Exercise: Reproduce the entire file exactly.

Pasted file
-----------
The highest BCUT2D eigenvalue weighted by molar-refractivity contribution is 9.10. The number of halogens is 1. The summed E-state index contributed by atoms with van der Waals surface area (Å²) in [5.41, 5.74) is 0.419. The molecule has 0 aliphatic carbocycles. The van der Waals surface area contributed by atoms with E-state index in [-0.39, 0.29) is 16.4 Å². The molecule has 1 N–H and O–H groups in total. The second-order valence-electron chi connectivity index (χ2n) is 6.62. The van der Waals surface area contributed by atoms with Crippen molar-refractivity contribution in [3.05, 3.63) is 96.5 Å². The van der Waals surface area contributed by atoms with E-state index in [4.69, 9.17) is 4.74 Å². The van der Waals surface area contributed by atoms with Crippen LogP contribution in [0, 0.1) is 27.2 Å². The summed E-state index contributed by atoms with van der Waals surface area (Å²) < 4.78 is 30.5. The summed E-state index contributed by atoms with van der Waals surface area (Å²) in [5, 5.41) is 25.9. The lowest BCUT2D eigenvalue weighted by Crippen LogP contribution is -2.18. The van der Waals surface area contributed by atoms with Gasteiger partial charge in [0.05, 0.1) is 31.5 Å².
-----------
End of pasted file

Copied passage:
The highest BCUT2D eigenvalue weighted by molar-refractivity contribution is 9.10. The number of halogens is 1. The summed E-state index contributed by atoms with van der Waals surface area (Å²) in [5.41, 5.74) is 0.419. The molecule has 0 aliphatic carbocycles. The van der Waals surface area contributed by atoms with E-state index in [-0.39, 0.29) is 16.4 Å². The molecule has 1 N–H and O–H groups in total. The second-order valence-electron chi connectivity index (χ2n) is 6.62. The van der Waals surface area contributed by atoms with Crippen molar-refractivity contribution in [3.05, 3.63) is 96.5 Å². The van der Waals surface area contributed by atoms with E-state index in [4.69, 9.17) is 4.74 Å². The van der Waals surface area contributed by atoms with Crippen LogP contribution in [0, 0.1) is 27.2 Å². The summed E-state index contributed by atoms with van der Waals surface area (Å²) < 4.78 is 30.5. The summed E-state index contributed by atoms with van der Waals surface area (Å²) in [5, 5.41) is 25.9. The lowest BCUT2D eigenvalue weighted by Crippen LogP contribution is -2.18. The van der Waals surface area contributed by atoms with Gasteiger partial charge in [0.05, 0.1) is 31.5 Å².